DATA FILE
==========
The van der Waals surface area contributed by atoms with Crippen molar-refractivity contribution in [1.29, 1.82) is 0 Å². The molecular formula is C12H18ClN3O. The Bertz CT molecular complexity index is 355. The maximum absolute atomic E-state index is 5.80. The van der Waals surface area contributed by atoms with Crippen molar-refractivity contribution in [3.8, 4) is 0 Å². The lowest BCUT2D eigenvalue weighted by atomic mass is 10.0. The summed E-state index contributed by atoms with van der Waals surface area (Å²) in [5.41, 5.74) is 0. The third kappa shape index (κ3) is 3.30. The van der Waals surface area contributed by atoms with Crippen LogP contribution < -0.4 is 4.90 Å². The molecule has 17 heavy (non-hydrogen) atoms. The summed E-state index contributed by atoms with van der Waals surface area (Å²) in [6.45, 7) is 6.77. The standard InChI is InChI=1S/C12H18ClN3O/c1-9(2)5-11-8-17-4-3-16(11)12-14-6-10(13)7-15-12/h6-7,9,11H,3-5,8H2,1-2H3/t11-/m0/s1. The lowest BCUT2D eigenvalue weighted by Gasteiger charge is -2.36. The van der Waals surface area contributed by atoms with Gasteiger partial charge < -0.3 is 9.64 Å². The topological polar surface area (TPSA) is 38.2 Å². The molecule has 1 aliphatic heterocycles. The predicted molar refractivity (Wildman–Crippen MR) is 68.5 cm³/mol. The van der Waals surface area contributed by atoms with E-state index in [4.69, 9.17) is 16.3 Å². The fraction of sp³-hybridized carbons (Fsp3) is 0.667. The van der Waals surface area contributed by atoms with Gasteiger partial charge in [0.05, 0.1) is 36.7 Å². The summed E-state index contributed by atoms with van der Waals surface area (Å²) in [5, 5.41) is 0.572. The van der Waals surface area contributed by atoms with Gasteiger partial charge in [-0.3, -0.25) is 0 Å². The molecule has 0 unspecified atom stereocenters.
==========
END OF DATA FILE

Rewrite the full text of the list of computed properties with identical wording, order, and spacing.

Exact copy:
The van der Waals surface area contributed by atoms with Crippen molar-refractivity contribution in [1.29, 1.82) is 0 Å². The molecular formula is C12H18ClN3O. The Bertz CT molecular complexity index is 355. The maximum absolute atomic E-state index is 5.80. The van der Waals surface area contributed by atoms with Crippen molar-refractivity contribution in [3.8, 4) is 0 Å². The lowest BCUT2D eigenvalue weighted by atomic mass is 10.0. The summed E-state index contributed by atoms with van der Waals surface area (Å²) in [5.41, 5.74) is 0. The third kappa shape index (κ3) is 3.30. The van der Waals surface area contributed by atoms with Crippen LogP contribution < -0.4 is 4.90 Å². The molecule has 17 heavy (non-hydrogen) atoms. The summed E-state index contributed by atoms with van der Waals surface area (Å²) in [6.45, 7) is 6.77. The standard InChI is InChI=1S/C12H18ClN3O/c1-9(2)5-11-8-17-4-3-16(11)12-14-6-10(13)7-15-12/h6-7,9,11H,3-5,8H2,1-2H3/t11-/m0/s1. The lowest BCUT2D eigenvalue weighted by Gasteiger charge is -2.36. The van der Waals surface area contributed by atoms with Gasteiger partial charge < -0.3 is 9.64 Å². The topological polar surface area (TPSA) is 38.2 Å². The molecule has 1 aliphatic heterocycles. The predicted molar refractivity (Wildman–Crippen MR) is 68.5 cm³/mol. The van der Waals surface area contributed by atoms with E-state index in [4.69, 9.17) is 16.3 Å². The fraction of sp³-hybridized carbons (Fsp3) is 0.667. The van der Waals surface area contributed by atoms with Gasteiger partial charge in [0.05, 0.1) is 36.7 Å². The summed E-state index contributed by atoms with van der Waals surface area (Å²) in [5, 5.41) is 0.572. The van der Waals surface area contributed by atoms with Gasteiger partial charge in [-0.3, -0.25) is 0 Å². The molecule has 0 unspecified atom stereocenters.